The Right Way To Measure Newborn Length
Newborn length is measured from the baby’s head to heels while laying down,
same as the baby’s height but height is measured while standing the baby up.
The average newborn length at birth for a full-term baby is 19 to 20 inches (50 cm).
But the range for most newborns is between 18 and 22 inches (45.7 to 60 cm).
Things to know When Measuring The Newborn Length
Knowing the average newborn length can help you determine whether your newborn is in a larger or smaller size percentile.
Babies come in all sizes and shapes, and diapers go by weight.
Is My Newborn length Normal For His Age?
The following chart lists the average newborn lengths (50th percentile) for the male and the female babies from birth to 12 months.
This compiled data is from (WHO) the World Health Organization
If your newborn is in the 50th (middle) percentile, this means 50 percent of newborn babies measure shorter than your newborn baby ,
and 50 percent of newborn babies measure longer.
Common Reasons For Newborn Babies That Are Bigger In Size Than Average Newborn Babies:
- A baby is born beyond the full-term.
- Parents are larger than average size adults.
- The mother has gestational diabetes which is a type of diabetes that develops during pregnancy.
- Newborn boys tend to be larger than newborn girls.
On The Other Hand, Common Reasons For Newborn Babies That Are Smaller In Size Than Average Newborn Babies:
- The mother took drugs, drank alcohol or smoked during the pregnancy.
- Nutrition was poor during pregnancy.
- Girls tend to be smaller than boys.
- Parents are smaller than average size adults.
- Health conditions such as asthma or high blood pressure were present during pregnancy.
Also, you can read 8 Things to Know About Low Birth Weight Babies
Newborn Growth In The First Year
On average, newborn babies grow 0.5 to 1 inch (1.5 to 2.5 cm) each month from newborn baby’s birth to 6 months. From 6 to 12 months, newborn babies grow an average of 3/8 inch (1 cm) per month.
Newborn babies may grow more (growth spurts) or less during sometimes. For example, toddlers tend to go through growth spurts at:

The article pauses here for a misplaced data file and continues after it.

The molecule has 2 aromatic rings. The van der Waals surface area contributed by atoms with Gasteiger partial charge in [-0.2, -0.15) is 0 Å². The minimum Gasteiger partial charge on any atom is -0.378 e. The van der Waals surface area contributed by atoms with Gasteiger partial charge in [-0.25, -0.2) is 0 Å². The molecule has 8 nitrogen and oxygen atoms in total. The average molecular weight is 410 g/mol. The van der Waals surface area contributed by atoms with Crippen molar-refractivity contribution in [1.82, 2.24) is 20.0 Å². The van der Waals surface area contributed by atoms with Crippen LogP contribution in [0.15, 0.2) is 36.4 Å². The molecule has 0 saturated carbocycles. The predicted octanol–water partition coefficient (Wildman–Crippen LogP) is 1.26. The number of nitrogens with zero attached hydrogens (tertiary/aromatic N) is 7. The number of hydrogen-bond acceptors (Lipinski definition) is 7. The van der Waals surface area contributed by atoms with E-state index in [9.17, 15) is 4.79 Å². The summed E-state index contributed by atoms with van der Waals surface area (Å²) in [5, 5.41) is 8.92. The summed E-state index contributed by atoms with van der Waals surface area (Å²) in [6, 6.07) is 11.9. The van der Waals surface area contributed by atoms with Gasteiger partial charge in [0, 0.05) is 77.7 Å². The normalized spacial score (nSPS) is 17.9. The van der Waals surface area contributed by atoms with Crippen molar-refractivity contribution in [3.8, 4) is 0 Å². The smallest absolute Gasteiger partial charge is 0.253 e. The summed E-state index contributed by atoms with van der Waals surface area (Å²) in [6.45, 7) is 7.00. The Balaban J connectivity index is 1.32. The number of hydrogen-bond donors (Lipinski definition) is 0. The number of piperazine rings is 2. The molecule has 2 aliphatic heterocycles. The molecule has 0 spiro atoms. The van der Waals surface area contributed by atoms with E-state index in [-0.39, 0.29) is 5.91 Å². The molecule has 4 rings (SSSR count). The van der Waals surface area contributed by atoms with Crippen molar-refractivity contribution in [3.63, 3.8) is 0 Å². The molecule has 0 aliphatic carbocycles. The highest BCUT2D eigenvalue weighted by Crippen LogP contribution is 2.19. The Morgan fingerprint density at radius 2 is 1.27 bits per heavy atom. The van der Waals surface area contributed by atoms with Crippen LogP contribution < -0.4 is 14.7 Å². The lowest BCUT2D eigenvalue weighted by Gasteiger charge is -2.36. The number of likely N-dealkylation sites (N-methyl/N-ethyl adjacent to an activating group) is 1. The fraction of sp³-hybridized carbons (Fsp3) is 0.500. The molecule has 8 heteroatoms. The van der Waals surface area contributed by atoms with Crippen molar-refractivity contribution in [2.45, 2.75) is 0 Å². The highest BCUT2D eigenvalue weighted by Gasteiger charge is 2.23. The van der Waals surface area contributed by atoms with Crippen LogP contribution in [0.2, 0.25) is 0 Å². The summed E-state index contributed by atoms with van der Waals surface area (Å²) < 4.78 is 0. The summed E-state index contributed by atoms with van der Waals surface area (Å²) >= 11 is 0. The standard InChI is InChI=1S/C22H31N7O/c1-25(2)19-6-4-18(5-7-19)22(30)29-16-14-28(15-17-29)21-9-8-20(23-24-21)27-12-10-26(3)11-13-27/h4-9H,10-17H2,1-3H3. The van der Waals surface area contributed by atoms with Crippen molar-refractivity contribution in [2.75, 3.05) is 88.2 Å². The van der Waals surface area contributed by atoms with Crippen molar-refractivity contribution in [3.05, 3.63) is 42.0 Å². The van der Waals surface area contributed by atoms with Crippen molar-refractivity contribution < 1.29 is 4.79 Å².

- 10 to 14 days
- 5 to 6 weeks
- 3 months
- 4 months
Why I Should Keep Track Of My Newborn length?
Your pediatrician will measure your newborn for length at each appointment. This is an important measurement, but your doctor will likely be most concerned that your newborn is gaining weight each month.
Toddlers should double their birth weight by age 5 months, and triple their birth weight by one year.
Remember, babies, go through growth spurts. Your newborn’s month-to-month progress on the growth chart isn’t as important as the trend of their curve overall.
If there’s a problem and your baby fails to grow or their growth has slowed during their first year, your doctor may refer you to a specialist. An endocrinologist may take blood tests, X-rays, or body or brain scans to determine why your newborn has stopped growing.
In rare cases, your doctor may want to test your newborn for:
- Growth hormone deficiency
- Turner syndrome
Your doctor can recommend medications or hormone injections, if necessary.
How Much Should I Feed My newborn?
Every newborn is different, but here are some guidelines for how much and how often your newborn should eat:
Solid foods should be started between 6 to 8 months, though your doctor may recommend introducing solids earlier if your newborn shows signs they’re ready.
Once you introduce solids, continue to provide breastmilk or formula until your newborn is at least 1 year of age.
Feeding frequency charts like the one above should be used as a guide only. It’s best to feed your newborn when they’re hungry.
Unless specifically advised by their pediatrician, avoid withholding food or forcing your newborn to eat when they aren’t interested.